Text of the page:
Authors provide references to even more older standards downto 1975.

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Thanks for the link, Ivan. I think your answer is good, consider adding a screenshot so that it can gain more points. – Zoe K Oct 11 '15 at 11:57

Numbers in a table should be formatted so that digits with the same significance are stacked vertically. While this is often described as "right alignment" or "decimal alignment", there's another scenario I've not seen mentioned: values which sometimes include fractions. For example, if one is listing the dimensions of some components, which column is easier to read:

Bizzler     9¾    9¾
Bozzler    12½   12½
Woozler    48-    48
Wizzler    68¼   68¼
Fozzler    97-    97
Fizzler   125-   125
Feezler   325½  325½

Lining up the units makes it easier to judge the relative size of the numbers than it would be if numbers with non-zero fractions were pushed left.

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While I agree that default for numeric should be right-aligned, I think there are some rare cases where left-alignment makes more sense. One example would be Bank Routing Numbers. The following thoughts together made may think they should be left-aligned:

  • They are always 9 digits in length so there is no issue with trying to line up tens, ones columns. Everything stays nicely in line no matter left, right, or even center aligned.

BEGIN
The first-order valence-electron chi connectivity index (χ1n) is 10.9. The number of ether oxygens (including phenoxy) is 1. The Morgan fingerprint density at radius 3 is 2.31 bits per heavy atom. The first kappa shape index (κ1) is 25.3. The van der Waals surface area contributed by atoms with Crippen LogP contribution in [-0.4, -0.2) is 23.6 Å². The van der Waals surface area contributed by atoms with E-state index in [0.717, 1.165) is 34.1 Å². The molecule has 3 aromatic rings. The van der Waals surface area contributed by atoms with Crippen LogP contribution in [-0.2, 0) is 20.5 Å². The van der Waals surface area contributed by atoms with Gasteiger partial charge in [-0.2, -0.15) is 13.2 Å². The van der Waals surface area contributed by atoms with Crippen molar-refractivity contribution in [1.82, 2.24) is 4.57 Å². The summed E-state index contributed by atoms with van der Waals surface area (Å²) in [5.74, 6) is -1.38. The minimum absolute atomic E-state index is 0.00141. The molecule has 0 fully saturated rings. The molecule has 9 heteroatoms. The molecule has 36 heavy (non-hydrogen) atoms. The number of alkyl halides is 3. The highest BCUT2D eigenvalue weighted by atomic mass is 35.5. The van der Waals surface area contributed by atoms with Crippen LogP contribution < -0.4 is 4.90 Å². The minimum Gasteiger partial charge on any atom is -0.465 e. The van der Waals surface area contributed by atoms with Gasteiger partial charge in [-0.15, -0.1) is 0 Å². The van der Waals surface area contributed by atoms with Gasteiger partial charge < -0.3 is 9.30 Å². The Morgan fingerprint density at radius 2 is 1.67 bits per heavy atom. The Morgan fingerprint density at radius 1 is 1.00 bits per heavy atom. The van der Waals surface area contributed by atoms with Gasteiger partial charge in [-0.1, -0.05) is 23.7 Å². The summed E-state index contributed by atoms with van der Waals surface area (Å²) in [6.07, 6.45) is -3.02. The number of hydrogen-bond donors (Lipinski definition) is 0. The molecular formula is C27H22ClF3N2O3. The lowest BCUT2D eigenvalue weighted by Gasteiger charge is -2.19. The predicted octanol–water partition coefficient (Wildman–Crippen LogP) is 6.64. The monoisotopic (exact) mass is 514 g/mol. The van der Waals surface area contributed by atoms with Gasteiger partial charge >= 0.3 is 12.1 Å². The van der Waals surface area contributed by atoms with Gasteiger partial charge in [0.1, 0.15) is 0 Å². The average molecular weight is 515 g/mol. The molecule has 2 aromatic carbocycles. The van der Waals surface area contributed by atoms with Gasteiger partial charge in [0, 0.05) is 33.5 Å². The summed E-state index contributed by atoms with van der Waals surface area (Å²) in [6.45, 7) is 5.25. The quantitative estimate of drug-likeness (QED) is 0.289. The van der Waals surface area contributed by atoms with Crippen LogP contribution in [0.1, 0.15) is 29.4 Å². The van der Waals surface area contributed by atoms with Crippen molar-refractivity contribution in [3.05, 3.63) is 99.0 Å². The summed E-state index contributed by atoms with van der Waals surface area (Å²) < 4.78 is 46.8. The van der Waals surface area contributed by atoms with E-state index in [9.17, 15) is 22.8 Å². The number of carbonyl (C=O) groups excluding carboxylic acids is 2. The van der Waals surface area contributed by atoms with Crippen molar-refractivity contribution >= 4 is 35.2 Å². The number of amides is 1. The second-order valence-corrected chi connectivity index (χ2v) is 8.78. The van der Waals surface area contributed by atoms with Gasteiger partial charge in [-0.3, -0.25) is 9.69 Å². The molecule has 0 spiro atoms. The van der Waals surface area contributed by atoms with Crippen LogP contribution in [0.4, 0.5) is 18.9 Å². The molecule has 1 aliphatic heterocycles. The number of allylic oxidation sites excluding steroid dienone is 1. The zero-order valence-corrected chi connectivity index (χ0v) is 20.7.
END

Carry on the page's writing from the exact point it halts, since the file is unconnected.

• They are often prefixed with a zero that actually has meaning so my brain has a hard time not trying to do math on them when they are displayed right-aligned.
  • We aren't trying to perform mathematical operations on then.
  • The right-most digit is a check digit - so worthless for comparison operations. Arguably if we are trying to do comparisons - perhaps the left-most part is more important.

It looks like the ABA agrees with left-aligning for routing numbers - at least they didn't choose to right-align them in their routing number lookup report

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any number that is numeric in nature and a computation is done on it (like a total) then it should ALWAYS be right aligned ALONG WITH its heading. So other numeric number that are just numbers like units, some procedure code, date, etc should be left aligned ALONG WITH its heading.

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Welcome to UX.SE! Can you explain why it's a standard? How did you come to this conclusion? – BDD Apr 29 '15 at 19:31
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"Numeric numbers" should be decimal aligned even if no computation is being done. It helps readers compare at a glance their magnitude. You make a good point about codes, dates, etc., which probably don't need to be right aligned. – Ken Mohnkern Oct 11 '15 at 12:56

Yes, text should be left-aligned when in grids. Text labels, are best right-aligned. Research shows that there is less cognitive strain identifying relationship between text label and field when labels are right aligned. But in grids and charts, left-align.

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Do you have a source for this? – Adam Grant Sep 4 '12 at 18:45
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Clarification, please. What do you mean by "Text labels are best right-aligned"? What kind of labels do you mean? I assume not button labels, which I think work best centered. – Ken Mohnkern Oct 11 '15 at 12:58